Yellow Passion-flower occurs across most of the eastern U.S. north to Pennsylvania and Illinois and as far west as Kansas; in warmer parts of its range it is evergreen, allowing a head start when spring returns. In the Carolina Piedmont it is deciduous but an important host plant for summer populations of Gulf Fritillary and Zebra Longwing, the latter of which have been showing up in the Carolinas in ever-increasing numbers. Both these butterflies nectar on Yellow Passion-flower as adults and lay eggs on its leaves. And in a very unusual plant-animal interaction, Yellow Passion-flower is believed to be the only source of pollen for the Passion-flower Bee, Anthemurgus passiflorae--which steals lunch but never returns the favor by pollinating its host flower.

All text, maps, charts & photos © Hilton Pond Center

Despite all this "global raining" that has fallen on Hilton Pond and environs, on all but the stormiest days we've been running traps baited with sunflower seeds and sugar water. (We've given up on deploying mist nets until we get a break in the weather.) All the nectar feeders are for hummingbirds, of course, but several bird species have continued their year-round gluttony from traps containing expensive black oilseed. Most numerous have been House Finches; of these, many are recent fledglings and some are affected by mycoplasmal conjunctivitis (above)--an eye disease that historically ran rampant among immature members of this species. (Conjunctivitis, which particularly affects a bird's eye membrane--the conjunctiva--is caused by a unique strain of bacterium.) We hypothesize Carolina populations of House Finches--a species that originated in the western U.S. and has only been in the east for about 75 years--is especially susceptible to highly contagious conjunctivitis, mostly because eastern HOFI are relatively inbred and reduced genetic diversity can lend itself to epidemia.

The disease seems to affect only non-native domestic fowl (turkeys and chickens, and possibly pet birds such as parrots) and, VERY rarely, other members of the Fringillidae (including Purple Finch, American Goldfinch, Evening Grosbeak, and Pine Grosbeak). Conjunctivitis is not nearly as epidemic as it was in the 1990s, so we suspect House Finches have developed some resistance--exactly the way things often work when we let nature take its course. Unfortunately, some HOFI still die from loss of vision and side effects, including respiratory infection; it is not known to be transmissible to humans.

NOTE: The best prevention against mycoplasmal conjunctivitis among backyard birds is to keep feeders meticulously clean--which we do at the Center by scrubbing them at least weekly January through December with a mild solution of chlorine bleach. There is some indication platform feeders spread the disease less than tube feeders.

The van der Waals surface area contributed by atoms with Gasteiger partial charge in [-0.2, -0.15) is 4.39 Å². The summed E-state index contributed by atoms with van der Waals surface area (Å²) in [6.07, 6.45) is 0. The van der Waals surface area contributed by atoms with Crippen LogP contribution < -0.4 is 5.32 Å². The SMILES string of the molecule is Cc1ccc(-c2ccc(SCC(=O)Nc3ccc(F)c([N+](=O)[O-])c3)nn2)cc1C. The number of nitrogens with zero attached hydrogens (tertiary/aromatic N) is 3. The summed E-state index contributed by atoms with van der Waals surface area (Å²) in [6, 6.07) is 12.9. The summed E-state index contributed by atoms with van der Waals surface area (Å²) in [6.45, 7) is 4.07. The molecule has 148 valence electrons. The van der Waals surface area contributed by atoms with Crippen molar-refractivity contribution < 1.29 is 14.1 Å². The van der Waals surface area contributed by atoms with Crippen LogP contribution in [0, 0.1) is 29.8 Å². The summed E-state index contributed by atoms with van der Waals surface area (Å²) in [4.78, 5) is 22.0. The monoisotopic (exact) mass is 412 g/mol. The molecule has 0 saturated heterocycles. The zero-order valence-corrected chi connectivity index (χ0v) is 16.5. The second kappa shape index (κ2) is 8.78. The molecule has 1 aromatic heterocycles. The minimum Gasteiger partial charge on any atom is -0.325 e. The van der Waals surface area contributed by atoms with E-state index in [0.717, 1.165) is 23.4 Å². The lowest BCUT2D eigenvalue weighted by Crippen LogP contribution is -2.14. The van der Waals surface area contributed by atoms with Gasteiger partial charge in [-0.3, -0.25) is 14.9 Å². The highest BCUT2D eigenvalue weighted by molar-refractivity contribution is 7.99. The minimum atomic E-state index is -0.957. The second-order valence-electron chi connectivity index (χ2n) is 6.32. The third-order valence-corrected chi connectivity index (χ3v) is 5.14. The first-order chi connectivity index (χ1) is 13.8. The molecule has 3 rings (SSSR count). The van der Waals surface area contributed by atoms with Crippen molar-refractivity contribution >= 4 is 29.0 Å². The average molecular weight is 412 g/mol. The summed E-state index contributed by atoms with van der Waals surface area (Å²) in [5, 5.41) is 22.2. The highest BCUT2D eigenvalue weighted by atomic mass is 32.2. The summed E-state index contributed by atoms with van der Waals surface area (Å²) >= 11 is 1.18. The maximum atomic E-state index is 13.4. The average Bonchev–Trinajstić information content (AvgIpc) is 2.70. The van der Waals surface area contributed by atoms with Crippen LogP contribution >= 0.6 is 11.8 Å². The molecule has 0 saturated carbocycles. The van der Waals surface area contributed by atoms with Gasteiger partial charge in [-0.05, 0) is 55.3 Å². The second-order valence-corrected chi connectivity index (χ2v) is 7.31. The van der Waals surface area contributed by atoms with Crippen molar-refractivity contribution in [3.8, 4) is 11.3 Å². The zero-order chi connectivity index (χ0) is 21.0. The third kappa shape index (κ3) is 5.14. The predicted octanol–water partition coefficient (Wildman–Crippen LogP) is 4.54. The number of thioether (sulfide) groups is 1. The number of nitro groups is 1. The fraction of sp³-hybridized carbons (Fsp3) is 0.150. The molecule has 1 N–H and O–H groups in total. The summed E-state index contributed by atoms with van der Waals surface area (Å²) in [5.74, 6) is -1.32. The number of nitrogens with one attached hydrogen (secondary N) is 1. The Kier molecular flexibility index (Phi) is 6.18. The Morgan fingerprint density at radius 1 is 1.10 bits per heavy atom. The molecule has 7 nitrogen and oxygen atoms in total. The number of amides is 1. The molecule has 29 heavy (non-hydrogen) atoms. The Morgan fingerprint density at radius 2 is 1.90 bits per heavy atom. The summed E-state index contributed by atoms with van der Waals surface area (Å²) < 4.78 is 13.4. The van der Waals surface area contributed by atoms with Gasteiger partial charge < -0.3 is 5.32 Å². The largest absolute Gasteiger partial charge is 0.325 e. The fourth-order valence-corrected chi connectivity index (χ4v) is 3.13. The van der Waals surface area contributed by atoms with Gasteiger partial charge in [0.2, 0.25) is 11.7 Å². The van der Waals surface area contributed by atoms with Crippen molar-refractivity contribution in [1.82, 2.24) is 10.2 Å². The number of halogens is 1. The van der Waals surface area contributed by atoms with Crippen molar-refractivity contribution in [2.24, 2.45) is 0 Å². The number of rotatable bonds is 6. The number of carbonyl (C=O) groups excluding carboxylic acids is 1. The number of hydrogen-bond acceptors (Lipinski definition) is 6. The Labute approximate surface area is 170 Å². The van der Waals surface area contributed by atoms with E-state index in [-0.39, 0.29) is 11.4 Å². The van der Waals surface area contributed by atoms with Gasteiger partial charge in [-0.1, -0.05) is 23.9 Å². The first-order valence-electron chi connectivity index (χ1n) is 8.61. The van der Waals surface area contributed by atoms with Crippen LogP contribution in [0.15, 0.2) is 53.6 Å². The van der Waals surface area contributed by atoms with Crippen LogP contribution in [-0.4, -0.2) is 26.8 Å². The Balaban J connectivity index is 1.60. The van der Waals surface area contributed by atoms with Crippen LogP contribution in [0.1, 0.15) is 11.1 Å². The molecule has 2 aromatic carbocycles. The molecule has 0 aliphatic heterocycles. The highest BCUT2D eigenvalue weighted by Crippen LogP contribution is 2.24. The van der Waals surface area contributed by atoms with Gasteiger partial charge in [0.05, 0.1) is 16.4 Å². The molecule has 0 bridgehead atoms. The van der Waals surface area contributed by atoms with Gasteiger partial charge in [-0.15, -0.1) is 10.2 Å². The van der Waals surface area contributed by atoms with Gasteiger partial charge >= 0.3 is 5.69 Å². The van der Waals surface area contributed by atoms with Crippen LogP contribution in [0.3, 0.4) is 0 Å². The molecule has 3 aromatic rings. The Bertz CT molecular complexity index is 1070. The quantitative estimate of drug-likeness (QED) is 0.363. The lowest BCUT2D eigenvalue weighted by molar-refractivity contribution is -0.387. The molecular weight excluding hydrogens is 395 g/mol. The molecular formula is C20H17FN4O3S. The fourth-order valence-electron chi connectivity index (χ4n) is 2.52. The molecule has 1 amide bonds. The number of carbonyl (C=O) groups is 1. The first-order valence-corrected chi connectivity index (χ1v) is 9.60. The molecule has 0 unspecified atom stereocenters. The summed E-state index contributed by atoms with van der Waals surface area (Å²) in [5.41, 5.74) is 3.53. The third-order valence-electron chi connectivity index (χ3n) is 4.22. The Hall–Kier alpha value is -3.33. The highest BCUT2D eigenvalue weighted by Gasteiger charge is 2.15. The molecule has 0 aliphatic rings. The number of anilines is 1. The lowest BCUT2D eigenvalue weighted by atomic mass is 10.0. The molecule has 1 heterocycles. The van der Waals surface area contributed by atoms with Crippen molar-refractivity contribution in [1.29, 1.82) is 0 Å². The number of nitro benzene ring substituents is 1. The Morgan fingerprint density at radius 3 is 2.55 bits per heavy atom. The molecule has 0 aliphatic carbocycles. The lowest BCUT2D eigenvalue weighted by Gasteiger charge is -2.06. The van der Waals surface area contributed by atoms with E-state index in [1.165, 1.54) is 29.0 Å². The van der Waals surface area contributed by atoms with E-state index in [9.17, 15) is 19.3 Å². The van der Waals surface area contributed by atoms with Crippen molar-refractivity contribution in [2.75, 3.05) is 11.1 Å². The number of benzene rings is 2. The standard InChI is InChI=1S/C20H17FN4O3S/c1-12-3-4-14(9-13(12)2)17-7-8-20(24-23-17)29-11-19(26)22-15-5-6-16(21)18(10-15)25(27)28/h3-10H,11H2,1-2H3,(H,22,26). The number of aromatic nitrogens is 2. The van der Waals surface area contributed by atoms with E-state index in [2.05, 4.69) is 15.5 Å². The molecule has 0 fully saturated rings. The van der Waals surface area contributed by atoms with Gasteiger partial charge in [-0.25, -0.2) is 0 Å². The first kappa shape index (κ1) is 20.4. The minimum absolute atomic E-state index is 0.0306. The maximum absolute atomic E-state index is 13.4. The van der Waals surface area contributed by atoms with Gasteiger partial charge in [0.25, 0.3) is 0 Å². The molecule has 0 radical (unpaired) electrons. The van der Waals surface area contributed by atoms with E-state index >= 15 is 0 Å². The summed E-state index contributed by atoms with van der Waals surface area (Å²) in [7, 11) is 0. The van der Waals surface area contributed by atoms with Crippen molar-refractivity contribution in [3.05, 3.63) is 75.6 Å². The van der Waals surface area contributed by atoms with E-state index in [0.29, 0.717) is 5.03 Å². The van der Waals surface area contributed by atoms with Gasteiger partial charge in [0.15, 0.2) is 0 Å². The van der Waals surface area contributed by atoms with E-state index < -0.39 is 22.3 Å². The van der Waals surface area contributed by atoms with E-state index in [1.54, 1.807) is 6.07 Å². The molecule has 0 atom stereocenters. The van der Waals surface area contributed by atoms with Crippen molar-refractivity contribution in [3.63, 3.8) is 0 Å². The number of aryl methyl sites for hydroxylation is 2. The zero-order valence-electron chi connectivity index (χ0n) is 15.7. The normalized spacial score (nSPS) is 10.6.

All text, maps, charts & photos © Hilton Pond Center

And speaking of American Goldfinches, when we first came to Hilton Pond Center in 1982 we hosted these "wild canaries" only in winter. During the past 15 years, however, they've regularly appear at our feeders all summer long--a pretty good indication they are breeding locally, albeit in low numbers. According to South Carolina's Breeding Bird Atlas compiled in 1988-1995, there is confirmed breeding for AMGO in only six of the state's 46 counties, although observers reported "probable breeding" almost everywhere above the Coastal Plain. Based on banding records at the Center, we believe American Goldfinches are expanding and fortifying their breeding range in the state's Piedmont Region. In support of this conjecture we note that for at least the past ten Augusts we've captured and banded increasing numbers of female AMGO with active brood patches (above), and we've handled even more males with pronounced cloacal protuberances indicating they are in breeding condition.

Brood patches develop due to hormonal changes--usually in breeding females but among males of some species--that cause belly feathers to drop out. (Some female birds actually pluck their ventral plumage.) This provides a bare spot devoid of insulation that would prevent transfer of body heat to eggs or chicks. The brood patch (also called an "incubation patch") is usually accompanied by vascularization (an increase in concentration of blood vessels) that brings more body heat, and also by edema (an accumulation of fluid) that helps radiate heat evenly. A brood patch may look a little strange to the human eye, but it's a highly efficient way to make sure eggs and chicks develop optimally.

All text, maps, charts & photos © Hilton Pond Center

Whether Ruby-throated Hummingbirds develop brood patches is a matter for debate among various hummingbird experts. Based upon close examination of hummers in-the-hand we're of the opinion they DO form patches, although the degree of vascularization and edema aren't nearly as much as what we see on female goldfinches. What isn't debatable is that female RTHU do indeed build their nests from spiderwebs and lichens and line them with plant down or other soft material. We've always been amazed that a hummer can gather silken spider strands and not get totally enmeshed in the sticky stuff.